The magic and poetry of Parraruru from recovery to discovery in aboriginal literature.
Since first contact with white settlers, Aboriginal Australian communities, cultures, and languages have been under constant attack in attempts to eradicate or assimilate the people into a white "mainstream" Australia. Many indigenous Australian communities are now looking back to their twentieth-century poets and storytellers in an effort to preserve and breathe new life into their languages and oral traditions that have been fragmented, marginalized, and almost forgotten. The contemporary poets and storytellers in these communities are on a similar mission as the linguists and cultural preservationists--in fact, they are often the same people. They are searching for a nearly lost lineage that will reanimate their culture and inspire a new generation of literature and engagement with their native language. It is a search for lost words, customs, idioms, and poetic as well as grammatical forms.
Parraruru, a feared mawarnkarra (sorcerer), died in 1975, leaving behind a wealth of poetry and recorded oral narrative for today's Ngarluma and Yindjibarndi people of the Pilbara desert in the north of Western Australia. His poems, such as "How I Make Spears" (see page 46) capture the harsh daily realities of traditional Pilbara existence with transcendent fascination, masterful timing, and clinical brutality. These qualities make his work an ideal record for the new generation that is attempting to preserve and renew its culture and language: his matter-of-factness and precision give us an understanding of the details of traditional Ngarluma and Yindjibarndi life and the specialized language that describes it. How do you kill a spiny anteater? Parraruru says:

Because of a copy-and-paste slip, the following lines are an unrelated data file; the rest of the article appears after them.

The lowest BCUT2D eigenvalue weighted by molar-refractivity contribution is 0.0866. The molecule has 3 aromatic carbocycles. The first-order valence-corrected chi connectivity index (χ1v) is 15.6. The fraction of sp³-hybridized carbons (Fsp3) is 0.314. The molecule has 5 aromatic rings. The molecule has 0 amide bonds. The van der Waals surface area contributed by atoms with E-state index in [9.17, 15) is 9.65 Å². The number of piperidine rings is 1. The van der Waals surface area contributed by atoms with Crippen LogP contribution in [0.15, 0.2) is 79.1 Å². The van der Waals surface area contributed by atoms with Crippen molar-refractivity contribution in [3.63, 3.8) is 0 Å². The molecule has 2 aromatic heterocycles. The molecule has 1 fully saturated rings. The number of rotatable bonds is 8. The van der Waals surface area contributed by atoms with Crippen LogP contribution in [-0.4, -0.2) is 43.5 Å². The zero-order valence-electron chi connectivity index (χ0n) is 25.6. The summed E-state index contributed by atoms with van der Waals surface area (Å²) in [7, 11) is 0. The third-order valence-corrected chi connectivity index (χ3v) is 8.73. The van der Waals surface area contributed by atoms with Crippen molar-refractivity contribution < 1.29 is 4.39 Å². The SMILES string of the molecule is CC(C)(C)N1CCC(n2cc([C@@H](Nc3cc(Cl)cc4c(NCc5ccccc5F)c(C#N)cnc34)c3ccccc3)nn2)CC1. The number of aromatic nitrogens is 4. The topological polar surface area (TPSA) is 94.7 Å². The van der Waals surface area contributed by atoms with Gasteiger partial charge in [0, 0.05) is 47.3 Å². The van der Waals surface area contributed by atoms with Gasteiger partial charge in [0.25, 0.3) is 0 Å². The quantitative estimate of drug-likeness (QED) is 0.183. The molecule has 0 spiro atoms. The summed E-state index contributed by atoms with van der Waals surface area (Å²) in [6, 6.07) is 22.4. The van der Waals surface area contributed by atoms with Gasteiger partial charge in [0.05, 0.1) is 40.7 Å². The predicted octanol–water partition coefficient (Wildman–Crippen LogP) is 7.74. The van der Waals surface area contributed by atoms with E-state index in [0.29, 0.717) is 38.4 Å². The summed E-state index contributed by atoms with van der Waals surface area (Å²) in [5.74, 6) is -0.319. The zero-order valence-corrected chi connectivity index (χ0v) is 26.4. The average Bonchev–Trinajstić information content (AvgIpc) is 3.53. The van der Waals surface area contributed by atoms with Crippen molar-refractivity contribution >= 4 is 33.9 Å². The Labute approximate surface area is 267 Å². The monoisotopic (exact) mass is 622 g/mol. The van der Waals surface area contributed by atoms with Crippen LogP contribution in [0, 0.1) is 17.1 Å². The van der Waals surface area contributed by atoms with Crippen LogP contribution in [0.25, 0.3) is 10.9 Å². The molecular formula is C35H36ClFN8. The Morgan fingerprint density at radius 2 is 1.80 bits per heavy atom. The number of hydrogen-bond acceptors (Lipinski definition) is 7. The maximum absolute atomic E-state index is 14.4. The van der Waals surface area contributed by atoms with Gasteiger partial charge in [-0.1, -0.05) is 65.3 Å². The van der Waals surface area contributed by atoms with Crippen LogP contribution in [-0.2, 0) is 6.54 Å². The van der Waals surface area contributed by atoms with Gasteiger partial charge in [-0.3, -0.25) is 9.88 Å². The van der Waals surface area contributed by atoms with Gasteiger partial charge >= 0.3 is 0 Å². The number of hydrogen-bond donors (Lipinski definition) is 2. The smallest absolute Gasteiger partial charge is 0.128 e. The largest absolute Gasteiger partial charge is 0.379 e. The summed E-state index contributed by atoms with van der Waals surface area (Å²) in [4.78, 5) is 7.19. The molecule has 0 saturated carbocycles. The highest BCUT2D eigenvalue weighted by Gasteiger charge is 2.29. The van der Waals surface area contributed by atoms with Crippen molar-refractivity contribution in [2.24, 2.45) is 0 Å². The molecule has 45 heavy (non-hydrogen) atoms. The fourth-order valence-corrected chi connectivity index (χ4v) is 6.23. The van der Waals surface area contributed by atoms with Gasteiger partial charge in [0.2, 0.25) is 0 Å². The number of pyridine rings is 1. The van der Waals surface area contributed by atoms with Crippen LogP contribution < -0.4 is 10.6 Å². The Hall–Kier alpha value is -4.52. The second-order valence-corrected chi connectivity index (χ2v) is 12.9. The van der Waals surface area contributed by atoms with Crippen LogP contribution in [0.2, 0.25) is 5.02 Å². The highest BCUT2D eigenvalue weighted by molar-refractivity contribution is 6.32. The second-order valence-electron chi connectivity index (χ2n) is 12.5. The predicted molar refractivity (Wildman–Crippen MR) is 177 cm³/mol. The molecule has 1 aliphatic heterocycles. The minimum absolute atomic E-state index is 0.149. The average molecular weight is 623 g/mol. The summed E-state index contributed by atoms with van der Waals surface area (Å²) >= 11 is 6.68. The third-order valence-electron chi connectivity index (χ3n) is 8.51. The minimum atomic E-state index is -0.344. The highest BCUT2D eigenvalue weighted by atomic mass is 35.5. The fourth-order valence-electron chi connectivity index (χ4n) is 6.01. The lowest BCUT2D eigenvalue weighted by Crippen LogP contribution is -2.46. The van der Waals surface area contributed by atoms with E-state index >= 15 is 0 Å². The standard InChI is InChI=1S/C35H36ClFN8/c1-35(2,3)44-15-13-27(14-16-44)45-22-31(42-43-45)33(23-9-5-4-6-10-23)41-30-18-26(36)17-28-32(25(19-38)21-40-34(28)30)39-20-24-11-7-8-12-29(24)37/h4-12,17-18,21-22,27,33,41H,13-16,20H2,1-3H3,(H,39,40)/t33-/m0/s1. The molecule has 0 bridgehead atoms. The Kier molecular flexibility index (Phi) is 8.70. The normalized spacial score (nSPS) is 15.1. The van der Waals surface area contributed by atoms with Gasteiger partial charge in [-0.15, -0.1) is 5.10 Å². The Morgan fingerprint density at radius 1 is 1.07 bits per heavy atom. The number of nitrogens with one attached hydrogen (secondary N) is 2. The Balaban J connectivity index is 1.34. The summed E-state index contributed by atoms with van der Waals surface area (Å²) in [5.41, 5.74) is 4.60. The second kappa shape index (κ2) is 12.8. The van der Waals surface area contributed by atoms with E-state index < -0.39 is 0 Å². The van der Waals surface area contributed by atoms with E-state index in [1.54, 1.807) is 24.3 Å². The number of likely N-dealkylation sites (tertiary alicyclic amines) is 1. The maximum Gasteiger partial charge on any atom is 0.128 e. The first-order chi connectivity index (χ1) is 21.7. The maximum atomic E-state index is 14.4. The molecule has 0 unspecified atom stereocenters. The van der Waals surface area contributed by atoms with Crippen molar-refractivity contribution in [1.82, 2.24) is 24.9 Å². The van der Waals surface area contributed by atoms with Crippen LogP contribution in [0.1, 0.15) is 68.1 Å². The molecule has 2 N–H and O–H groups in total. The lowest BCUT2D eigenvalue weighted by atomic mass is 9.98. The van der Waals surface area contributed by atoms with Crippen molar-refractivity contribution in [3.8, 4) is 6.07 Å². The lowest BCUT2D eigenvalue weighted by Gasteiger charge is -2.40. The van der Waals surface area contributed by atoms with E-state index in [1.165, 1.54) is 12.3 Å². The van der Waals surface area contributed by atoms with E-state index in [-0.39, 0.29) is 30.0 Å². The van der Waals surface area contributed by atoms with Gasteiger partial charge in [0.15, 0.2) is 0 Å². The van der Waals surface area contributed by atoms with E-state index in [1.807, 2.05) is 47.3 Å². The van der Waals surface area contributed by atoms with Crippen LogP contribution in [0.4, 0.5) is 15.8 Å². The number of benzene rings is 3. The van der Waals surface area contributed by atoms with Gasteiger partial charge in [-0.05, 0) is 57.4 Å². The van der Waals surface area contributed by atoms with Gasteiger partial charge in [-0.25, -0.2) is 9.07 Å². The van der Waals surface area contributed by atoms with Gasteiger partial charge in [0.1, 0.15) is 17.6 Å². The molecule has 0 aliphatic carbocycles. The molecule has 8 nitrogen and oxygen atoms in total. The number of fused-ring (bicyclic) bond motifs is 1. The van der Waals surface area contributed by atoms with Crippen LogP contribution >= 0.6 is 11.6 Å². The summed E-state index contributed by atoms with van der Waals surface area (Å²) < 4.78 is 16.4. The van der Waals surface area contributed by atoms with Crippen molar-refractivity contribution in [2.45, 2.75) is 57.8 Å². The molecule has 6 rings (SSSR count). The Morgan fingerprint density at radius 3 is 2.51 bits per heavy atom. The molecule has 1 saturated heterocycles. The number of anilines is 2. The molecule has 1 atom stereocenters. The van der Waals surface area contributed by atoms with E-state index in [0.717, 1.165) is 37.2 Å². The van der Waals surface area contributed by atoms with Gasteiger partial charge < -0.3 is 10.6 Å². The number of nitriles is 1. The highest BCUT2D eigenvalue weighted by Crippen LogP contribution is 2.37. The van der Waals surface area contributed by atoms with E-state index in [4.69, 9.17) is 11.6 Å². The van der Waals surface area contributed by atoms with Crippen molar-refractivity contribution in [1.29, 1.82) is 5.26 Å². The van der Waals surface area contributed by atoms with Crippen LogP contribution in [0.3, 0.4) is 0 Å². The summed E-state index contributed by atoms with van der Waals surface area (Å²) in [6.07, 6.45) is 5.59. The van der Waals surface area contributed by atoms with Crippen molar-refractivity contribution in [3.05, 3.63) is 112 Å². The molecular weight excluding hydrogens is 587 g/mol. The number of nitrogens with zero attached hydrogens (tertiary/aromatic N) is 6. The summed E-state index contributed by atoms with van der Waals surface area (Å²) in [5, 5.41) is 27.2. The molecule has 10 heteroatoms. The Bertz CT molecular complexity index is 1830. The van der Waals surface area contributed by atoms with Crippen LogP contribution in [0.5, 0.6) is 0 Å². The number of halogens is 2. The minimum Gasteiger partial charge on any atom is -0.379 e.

Men used to hunt the spiny anteater. When they found him, he would close into a ball.
The hunter would look for a white stone or a crystal. The hunter would return to the anteater and say:
"Look at my scar. But where is your scar?"
The anteater lies listening.
"Can I see your scar? Where is your scar?"
When the anteater opens, throw the stones and crystals at his stomach until he dies. Pull out his tongue, cut out the glands, and throw them away. Cut out his belly, pull it out, throw it away. Light a fire in the shade, light a fire in a pit. Cast the anteater into the fire. Turn him in the fire until he crackles and sings:
Ants, I hunt you when the sun is low, when the sun is low. Ants I hunt you when the sun is high, when the sun is high, ki ki ki kii! Ants, I hunt you when the sun is low, when the sun is low. Ants, I hunt you when the sun is high, when the sun is high, ki ki ki kii!
Now the anteater is smooth and thin.
Yindjibarndi and Ngarluma are closely related neighboringlanguages, and Parraruru composed in both, sometimes moving from one tothe other within the same poem. Movement between different languages ismore fluid in Pilbara culture than in that of the Western world. Youwould probably be confused if I suddenly switched to German in themiddle of this article and then used some Icelandic words for rhythmiceffect. But this is considered good style in Pilbara languages. Most ofthe poem "Killing Anteaters" is in Ngarluma, but theitalicized song of the spiny anteater is in Yindjibarndi. This switch inlanguage gives the anteater the voice of a near other. The Pilbarapeople do not only move between languages for stylistic and poeticreasons: borrowing words from neighboring languages is common practicewhen dealing with certain cultural taboos. When a person dies, wordsthat sound like his or her name are avoided and sometimes fall out ofuse. These forbidden words are often replaced by words from neighboringlanguages.
This is one of the reasons why the contemporary generation ofYindijibarndi and Ngarluma speakers often does not understand thelanguage that had been used by older generations. The Yindjibarndilanguage and culture preservationist Lorraine Coppin calls it "alanguage that we've never really heard before." For peopleof her generation, encountering Parraruru as their poetic lineage hasbeen almost as uncanny as Parraruru's poetry itself: the languagehas changed so much within only a generation or two, the search for thepast having turned from a recovery into a discovery. So much can seemunfamiliar today--ritualistic language, language of initiation, names ofspirits and stars: